- Associated Press - Wednesday, April 8, 2015

HELENA, Mont. (AP) - The Montana House of Representatives voted Wednesday to blast a Republican lawmaker’s Medicaid expansion bill to the floor after two hours of back and forth over procedural rules as conservative Republicans attempted to derail the measure.

Eleven Republicans joined all 41 Democrats to bring the measure out of the House Human Services Committee by a 52-48 vote.

Senate Bill 405 is set for a second reading floor debate and a vote Thursday.

Before the blast motion, the 52 lawmakers also voted in effect to overrule procedural decisions made by Republican House Speaker Austin Knudsen of Culbertson. The struggle involved two Rules Committee meetings, a caucus meeting and a flurry of related motions on the floor.

Knudsen had asked for support from Republicans before floor action began, telling them no deals were broken when the House Human Services Committee sent an adverse report to the House that would normally require 60 votes to overturn it and get the bill to the floor.

“Today’s arguably the biggest day of the session,” he told Republicans. “What I am here to implore you is that you not throw the rules out.”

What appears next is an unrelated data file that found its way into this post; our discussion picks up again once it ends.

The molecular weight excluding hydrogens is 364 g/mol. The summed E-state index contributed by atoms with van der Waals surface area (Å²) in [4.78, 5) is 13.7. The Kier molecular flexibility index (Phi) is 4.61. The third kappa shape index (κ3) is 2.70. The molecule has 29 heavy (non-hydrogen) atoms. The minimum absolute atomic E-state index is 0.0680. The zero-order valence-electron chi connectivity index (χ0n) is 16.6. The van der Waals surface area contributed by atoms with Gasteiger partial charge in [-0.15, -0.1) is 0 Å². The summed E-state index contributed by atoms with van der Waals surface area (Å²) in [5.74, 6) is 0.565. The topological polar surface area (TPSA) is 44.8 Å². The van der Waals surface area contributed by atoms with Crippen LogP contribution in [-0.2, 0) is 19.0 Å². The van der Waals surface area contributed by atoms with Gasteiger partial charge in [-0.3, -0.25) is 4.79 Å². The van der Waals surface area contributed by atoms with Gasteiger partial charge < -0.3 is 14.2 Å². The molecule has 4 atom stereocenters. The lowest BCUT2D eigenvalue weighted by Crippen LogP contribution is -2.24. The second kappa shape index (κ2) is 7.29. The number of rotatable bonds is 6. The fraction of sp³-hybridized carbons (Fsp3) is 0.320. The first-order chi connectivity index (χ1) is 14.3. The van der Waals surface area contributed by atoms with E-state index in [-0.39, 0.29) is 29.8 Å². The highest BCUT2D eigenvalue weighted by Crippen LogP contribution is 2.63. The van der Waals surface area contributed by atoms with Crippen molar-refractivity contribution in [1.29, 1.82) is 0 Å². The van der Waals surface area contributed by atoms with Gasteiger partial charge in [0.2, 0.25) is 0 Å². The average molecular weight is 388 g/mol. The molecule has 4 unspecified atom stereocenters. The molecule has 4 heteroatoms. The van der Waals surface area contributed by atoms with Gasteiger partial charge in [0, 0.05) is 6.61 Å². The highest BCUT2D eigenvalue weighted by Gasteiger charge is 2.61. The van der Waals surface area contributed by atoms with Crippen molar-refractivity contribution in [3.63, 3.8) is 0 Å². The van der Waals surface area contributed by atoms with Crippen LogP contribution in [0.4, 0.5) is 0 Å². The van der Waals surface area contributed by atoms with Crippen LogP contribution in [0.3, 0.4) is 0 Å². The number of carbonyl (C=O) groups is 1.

But Minority Leader Chuck Hunter of Helena objected to the report on the grounds that it violated a prior agreement allowing six designated bills to come to the floor with only a simple majority vote. He said the bill needs to be debated on the floor.

“I think it’s a very good compromise,” Hunter said of the measure, adding that he has struggled to accept some pieces of the bill.

Sen. Ed Buttrey of Great Falls introduced The Montana Health and Economic Livelihood Partnership (HELP) Act in March, after the governor’s measure was defeated by the same committee with an adverse report.

Under the measure, federal funds would be accepted to expand Medicaid eligibility to low-income people but would require them to pay premiums each month as well as co-payments for certain services. Enrollees would be asked to participate in a workplace assessment survey designed to help them get better-paying jobs. Adults making up to $16,242 a year and a family of four earning up to $33,465 would become eligible for Medicaid health insurance.

Buttrey estimates that because people would have to pay premiums, about 45,000 Montanans of about 70,000 who would become eligible would enroll in Medicaid.

Republican opponents of the bill have said expanding Medicaid would be costly, especially down the road as federal funding lessens and that it would give able-bodied people an entitlement that would never end.

Republican Rep. Rob Cook of Conrad, who will present the bill Thursday, said the bill is a solution that has a chance.

“What brought me around to this sort of action was six years of no from the Republican party and their unwillingness to work on a health care solution,” he said. “I think that this is worth a try.”

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